Last week I told you about Now and Then in my actual life, but every novelist lives in at least two worlds.
Imaginary worlds have Now and Then, too. Every story has action in the present, but it also has moments where readers learn about the events that occurred before the book began. How an author introduces those events, past and present, has everything to do with how well a book works and whether a reader can sink into it and begin to live the story along with the characters.
The Perfect Daughter is a perfect example.
While I’ve known all along that I would write my new novel in first person, I assumed I would use the same first person point of view I’ve used in both my Ministry is Murder mysteries and more recently in When We Were Sisters. That point of view is called First Person past. Need an example?
Let’s take a few sentences from my first draft of chapter one, which may or may not appear in my story:
I pointed to my office window, more like a porthole close to the ceiling, a window too small to view much other than a Frisbee sailing back and forth. “The party’s going to fade to nothing unless you get back there. You’re the only one who can convince them to eat too much.”
Sophie made a noise low in her throat. It was the same noise she made when she conducted a preliminary interview for our podcast and didn’t believe what she was told.
You’ll note the narrator uses “I”. We aren’t being told about her. If we were, that introductory sentence would begin: She pointed to her office window…
In first person we’re inside the main character’s head. We’re listening to her tell her own story.
You may also have noticed that she’s telling the reader what she “did.” When she says “I pointed to my office window,” we know this is something she’s already done, perhaps just a heartbeat before. But it happened. It’s finished.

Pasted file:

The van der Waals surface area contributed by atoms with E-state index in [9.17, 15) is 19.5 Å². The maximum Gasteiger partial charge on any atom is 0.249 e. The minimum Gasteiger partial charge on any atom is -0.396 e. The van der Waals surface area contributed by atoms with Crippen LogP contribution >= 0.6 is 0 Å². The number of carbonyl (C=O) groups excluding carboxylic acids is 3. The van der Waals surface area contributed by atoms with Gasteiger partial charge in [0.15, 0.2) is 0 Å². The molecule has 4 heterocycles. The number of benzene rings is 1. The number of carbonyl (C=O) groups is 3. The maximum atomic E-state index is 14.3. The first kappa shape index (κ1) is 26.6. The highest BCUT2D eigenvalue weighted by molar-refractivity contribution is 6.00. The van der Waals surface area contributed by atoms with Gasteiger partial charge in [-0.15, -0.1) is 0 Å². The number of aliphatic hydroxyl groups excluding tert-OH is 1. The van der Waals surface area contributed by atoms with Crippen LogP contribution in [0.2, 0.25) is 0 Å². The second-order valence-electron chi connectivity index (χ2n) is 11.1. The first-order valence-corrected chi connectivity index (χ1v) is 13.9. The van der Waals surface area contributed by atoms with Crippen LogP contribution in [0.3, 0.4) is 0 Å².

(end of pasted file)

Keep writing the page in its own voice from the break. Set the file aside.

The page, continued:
Did I start my first draft this way?
No, without giving the matter any thought, I began this chapter in First Person Present. Here’s a similar snippet from that first attempt:
I point to my office window, too high above me to see much other than a Frisbee sailing back and forth. “Nobody’s going to miss me immediately, but the party will dwindle to nothing without you. Besides, no one else can convince them to eat more food than’s good for them.”
Sophie makes a noise low in her throat. It’s the same noise she makes on the telephone when she’s conducting a preliminary interview about a case we’re working on and doesn’t believe what she’s being told.
Can you see the difference? My character is describing what she does exactly as she does it. “I point” means she’s doing it as she tells the story. “She makes a noise” describes what another character is doing at that exact moment.
So how do I decide which way to go?
Writing the book this last way felt right. It felt easy. I was having a ball. Then everything ground to a halt. Suddenly I realized my writing had taken an unusual turn, and I had an entire book to write that way. I also knew, from keeping my ear to the ground, that books in present tense are a problem for many readers. There’s something too immediate, perhaps sometimes, too cute, too quirky. Did I want to risk that? And was it the right voice for this story, which is neither cute nor quirky and needs a careful recounting of facts?
What did I decide about now and then? Well, it’s tricky. I will say that above and beyond everything else, a story should be told in whatever way best conveys the theme, sinks deep into the minds of the characters, and engages the reader for a roller coaster ride to the finish. For now I think I know which will serve this book best. But we’ll see.
Now and then.
Something tells me I’ll be thinking a lot about this in the next months. How about you? Does the way an author tells a story affect your enjoyment? Will you read a novel set in present tense? Or don’t you notice as long as you’re captivated right away by the characters or plot?